Myrtle Beach and the Grand Strand have more than 100 golf courses, but only one that is redesigned, renamed and kept in pristine shape by a squad of future golf professionals and superintendents.
Welcome to the Gen. James Hackler Golf Course at Coastal Carolina University– an old golf course with a new look and mission: to help train the golf industry leaders of tomorrow. And, in the process, provide a fun golf experience to visiting players, too.
Formerly Quail Creek, a 1968 design by Gene Hamm, the Gen. Hackler course reopened for business on Oct. 1 after a three-month redesign by Craig Schreiner, whose architectural resume includes the Members Club at Grande Dunes and who renovated the oldest course in Myrtle Beach, Pines Lakes Golf Club, aka “The Granddaddy.” The course was renamed Nov. 12 for the late U.S. Air Force Gen. James F. Hackler Jr., a long-time supporter of Coastal Carolina’s golf team. The school also stages an annual tournament in Hackler’s honor.
Chuck Johns, the course’s director of golf since 2009, says upgrades included totally renovated greens (cored out 12-15 inches and resurfaced with Mini Verde, a Bermuda hybrid) and the addition or reworking of 60 bunkers. The most prominent change: the green of the par-4 18th hole was moved 50 yards right, up against water that makes the approach a challenge.
“It’s designed now to make it birdie hole, but also an easy double bogey,” Johns says. “It’s a good finishing hole. It’s only 362 yards (back tees), but some of the kids say it’s the most intimidating 120-yard (second) shot you’ll find.”
“The kids,” as Johns refers to them, are students in CCU’s Professional Golf Management (PGM) program and in Horry Georgetown Technical College’s Turfgrass program. Currently, 17 students from the two schools work in golf shop operations or as the maintenance crew, putting in 10-12 hours a week under either Johns or the course’s superintendent Allison Butler, formerly of Florence’s Country Club of South Carolina and Columbia’s Cobblestone Park.
“The students are very proud of the course, and they all have a strong sense of professionalism, because they all want to be (PGA of America) Class A professionals” or superintendents, Johns says. “They are dedicated, and they want to be here.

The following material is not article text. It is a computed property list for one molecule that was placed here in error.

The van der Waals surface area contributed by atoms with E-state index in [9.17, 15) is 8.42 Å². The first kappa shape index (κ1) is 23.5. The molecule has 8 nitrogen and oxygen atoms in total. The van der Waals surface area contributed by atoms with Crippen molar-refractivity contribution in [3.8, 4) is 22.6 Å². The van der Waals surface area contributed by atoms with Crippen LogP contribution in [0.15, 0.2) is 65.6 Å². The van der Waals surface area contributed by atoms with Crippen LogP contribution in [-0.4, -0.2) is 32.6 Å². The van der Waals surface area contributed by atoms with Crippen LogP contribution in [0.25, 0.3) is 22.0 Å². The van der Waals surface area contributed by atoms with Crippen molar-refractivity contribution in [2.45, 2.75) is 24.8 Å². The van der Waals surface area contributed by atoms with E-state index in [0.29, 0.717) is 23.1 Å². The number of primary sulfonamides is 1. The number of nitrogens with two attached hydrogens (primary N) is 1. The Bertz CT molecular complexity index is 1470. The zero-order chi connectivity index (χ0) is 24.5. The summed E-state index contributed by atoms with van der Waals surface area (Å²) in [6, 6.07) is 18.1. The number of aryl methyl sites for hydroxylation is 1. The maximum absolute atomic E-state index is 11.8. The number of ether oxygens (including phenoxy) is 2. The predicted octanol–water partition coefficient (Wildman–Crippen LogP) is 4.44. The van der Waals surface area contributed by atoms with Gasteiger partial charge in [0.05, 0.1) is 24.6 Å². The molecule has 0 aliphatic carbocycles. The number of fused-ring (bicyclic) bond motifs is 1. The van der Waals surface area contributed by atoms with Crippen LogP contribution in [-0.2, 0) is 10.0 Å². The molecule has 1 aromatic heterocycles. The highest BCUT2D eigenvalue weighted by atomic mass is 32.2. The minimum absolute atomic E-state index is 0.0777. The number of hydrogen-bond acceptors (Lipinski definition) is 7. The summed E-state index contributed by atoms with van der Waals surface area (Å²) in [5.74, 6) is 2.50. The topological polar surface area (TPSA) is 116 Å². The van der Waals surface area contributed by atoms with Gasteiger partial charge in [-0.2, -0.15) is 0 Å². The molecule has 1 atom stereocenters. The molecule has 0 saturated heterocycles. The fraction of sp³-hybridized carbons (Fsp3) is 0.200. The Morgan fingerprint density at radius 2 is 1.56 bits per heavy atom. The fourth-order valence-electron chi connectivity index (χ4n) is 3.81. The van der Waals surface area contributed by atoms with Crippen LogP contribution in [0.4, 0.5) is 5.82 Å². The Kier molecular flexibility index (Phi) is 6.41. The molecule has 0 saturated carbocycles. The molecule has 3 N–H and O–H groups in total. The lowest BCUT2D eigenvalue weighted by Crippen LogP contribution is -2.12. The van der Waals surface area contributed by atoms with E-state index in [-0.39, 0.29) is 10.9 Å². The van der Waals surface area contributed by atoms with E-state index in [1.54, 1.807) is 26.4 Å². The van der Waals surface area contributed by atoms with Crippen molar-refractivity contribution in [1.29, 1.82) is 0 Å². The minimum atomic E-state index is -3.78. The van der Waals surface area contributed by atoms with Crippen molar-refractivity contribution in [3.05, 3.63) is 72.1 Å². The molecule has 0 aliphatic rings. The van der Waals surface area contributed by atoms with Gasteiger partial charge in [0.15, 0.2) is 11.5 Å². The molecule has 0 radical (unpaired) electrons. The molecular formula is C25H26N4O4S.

“In the golf profession, you sometimes have people who’re just looking for free golf. These kids want to learn the ins and outs of the business, want their hands in every area of golf. And this is the ultimate hands-on job.”
The Hackler Course is more than just the ultimate golf “laboratory,” though. While about a third of its customers are students, roughly half of tee times are taken by tourists and the public. The course takes part in hotel package play, and has a group of regulars from Canada and the Northeast each year.
Course amenities include a fully stocked golf shop (selling CCU Chanticleers team gear), a grill and a practice facility with driving range, practice bunker and 3,000 square foot putting green. Members of the Coastal Carolina team that produced PGA Tour superstar Dustin Johnson use the practice areas and the course.
“It’s in fantastic shape, very good conditioning,” Johns says. “You look for consistency in any product, and while the older greens were nice, they’re now much more consistent, rolling about 9 ½-10 ½” on a Stimpmeter. “It’s a pretty good value.”
Prices are competitive in the Myrtle Beach market, with walk-ins paying $38-$45. Locals pay $27, and special memberships for long-time visitors can be had for $28.
“We see a good bit of play, and when you’re done (playing), you’ve had fun,” Johns says. “It doesn’t beat you up. It’s got a modern feel, but still a classic feel, too.”